There are surface effects at the drill site and there are subsurface effects. A spill on the surface is going to be relatively small due to the limited size of the available tankage on site. I drive by these sites almost daily and can see with my own eyes the scale of the project. A surface spill of materials will be limited in scope.

The subsurface effects are complex, however, and the magnitude of consequences will depend on both the extent of the fluid penetration into aquifers and the nature of the materials in the fluid. Much criticism has been dealt, rightfully I think, over the secrecy claims on the composition of these fluids. The default reply from drillers has rested on trade secrecy. To be sure, the matter of government forcing a company to reveal its art is a serious matter. But the distribution of chemical substances into the environment requires some oversight. Especially when substances are injected into locations where they cannt be readily remediated. The remediation of an aquifer is a serious undertaking which may or may not be effective.

If you want to see what is potentially in frac fluids, go to Google Patents and search “hydraulic fracturing fluid”. A great many patents will be found. This will give the length and breadth of the compositions patented. Of this large list only a few are used in current practice. The potential carrier fluids vary from water to LPG (!). Water is a common component, but brine is said to be preferred. Additives include hydrochloric acid and surfactants. The MSDS documents may be a good source of info. Consider that a substantial threat to ground water may be that it is rendered non-potable rather than outright  toxic.

Rhodochrosite Specimen with Galena and Pyrite (Copyright 2012 Th' Gaussling)

Rhodochrosite is a mineral composed of MnCO3. The specimen above is in no way exceptional, other than as a curio. The mass is comprised of rhodochrosite, galena, pyrite, what looks like quartz, and possibly a trace of a gold colored metal.

The photo below shows the galena, or PbS.

Same sample as above, showing the galena. (Copyright 2012 Th' Gaussling)

The photos were taken with a USB microscope.

According to an article in Mineweb, the remaining cold war era uranium will be consumed in the next few years, leaving the nuclear industry with inadequate supply streams from mining.  Thomas Drolet of Drolet & Associates Energy Services, said that in 2010 mining produced 118 million pounds of uranium against a demand of 190 million pounds. Obviously, the balance was made up from decomissioned nuclear weapons stockpiles. The article did not say whether the numbers represented lbs of U or of U3O8. The oxide is commonly cited in relation to uranium mine production.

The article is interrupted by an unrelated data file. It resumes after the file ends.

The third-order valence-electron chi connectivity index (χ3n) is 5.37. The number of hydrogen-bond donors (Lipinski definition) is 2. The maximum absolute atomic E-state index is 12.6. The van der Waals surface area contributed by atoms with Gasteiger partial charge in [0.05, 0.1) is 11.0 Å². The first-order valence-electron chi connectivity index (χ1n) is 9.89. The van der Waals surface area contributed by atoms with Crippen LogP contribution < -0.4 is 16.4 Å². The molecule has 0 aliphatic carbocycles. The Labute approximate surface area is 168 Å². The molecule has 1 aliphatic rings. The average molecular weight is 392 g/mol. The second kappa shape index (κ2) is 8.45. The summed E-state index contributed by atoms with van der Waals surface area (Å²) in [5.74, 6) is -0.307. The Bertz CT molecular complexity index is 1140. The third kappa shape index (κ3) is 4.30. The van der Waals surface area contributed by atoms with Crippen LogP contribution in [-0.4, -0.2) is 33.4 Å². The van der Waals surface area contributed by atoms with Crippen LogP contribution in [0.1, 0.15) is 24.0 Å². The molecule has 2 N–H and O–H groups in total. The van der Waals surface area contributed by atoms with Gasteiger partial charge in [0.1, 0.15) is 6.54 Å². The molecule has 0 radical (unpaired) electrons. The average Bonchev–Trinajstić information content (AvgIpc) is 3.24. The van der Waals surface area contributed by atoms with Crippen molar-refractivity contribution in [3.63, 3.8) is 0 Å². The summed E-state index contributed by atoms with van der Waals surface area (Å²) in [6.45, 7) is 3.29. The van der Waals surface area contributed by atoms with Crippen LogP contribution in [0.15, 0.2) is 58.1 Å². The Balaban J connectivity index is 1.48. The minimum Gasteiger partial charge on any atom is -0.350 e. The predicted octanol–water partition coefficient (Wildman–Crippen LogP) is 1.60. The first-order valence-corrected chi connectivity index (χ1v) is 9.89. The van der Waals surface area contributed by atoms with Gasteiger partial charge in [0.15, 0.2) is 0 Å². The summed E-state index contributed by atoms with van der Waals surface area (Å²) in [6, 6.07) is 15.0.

Drolet suggests that Japan will have to restart ca 30 of its 50 or so reactors in order to meet power demand.

It is my sense that the Fukushima disaster will not be the stake in the heart of nuclear power. The location of the Fukushima plant and a list of easily identifiable design features allowed the initiation and propagation of the incident. While the future of reactor operation in Japan may be stunted, most reactors elsewhere in the world are not located in tsunami flood zones. Regrettably, some are located in fault zones. But the insatiable demand for kilowatt hours will override everything. Commercial fission will continue into the indefinite future.

As we labor away on our extractive metallurgy project, I continue to marvel at how even complex extraction schemes reduce to the application of fundamental chemistry and basic unit operations. It is crucial to have a comprehensive understanding of the composition of your ore and the fate of the components as they are exposed to unit operations. The extraction of desired metals from your ore requires extensive use of analytical resources in order to keep the process economics in line.

Extractive metallurgy also requires an extensive knowledge of descriptive inorganic chemistry- something that was glossed over when I was in college. When I took undergraduate inorganic chemistry the emphasis was on ligand field theory, group theory application to symmetry and vibrational modes, coordination complex chemistry, etc. Lots of content that took many lecture hours to cover. Basic reaction chemistry was neglected in favor of admittedly elegant theory.

The fun for me (an organikker) has been in learning lots of descriptive inorganic chemistry and inorganic synthesis.

Extractive metallurgy in practice comes down to a relatively short list of operations. Roasting or calcining, comminution & classification, extraction, dissolution, flocculation, frothing, dewatering and filtration, redox transformations, precipitation, and drying.  Since most of the solution work is water based, the main handles you have to pull are temperature, selective solubility, and pH.

My undergrad coursework in inorganic qualitative analysis, specifically the separation schemes, has been very valuable both in terms of benchwork as well as descriptive chemistry.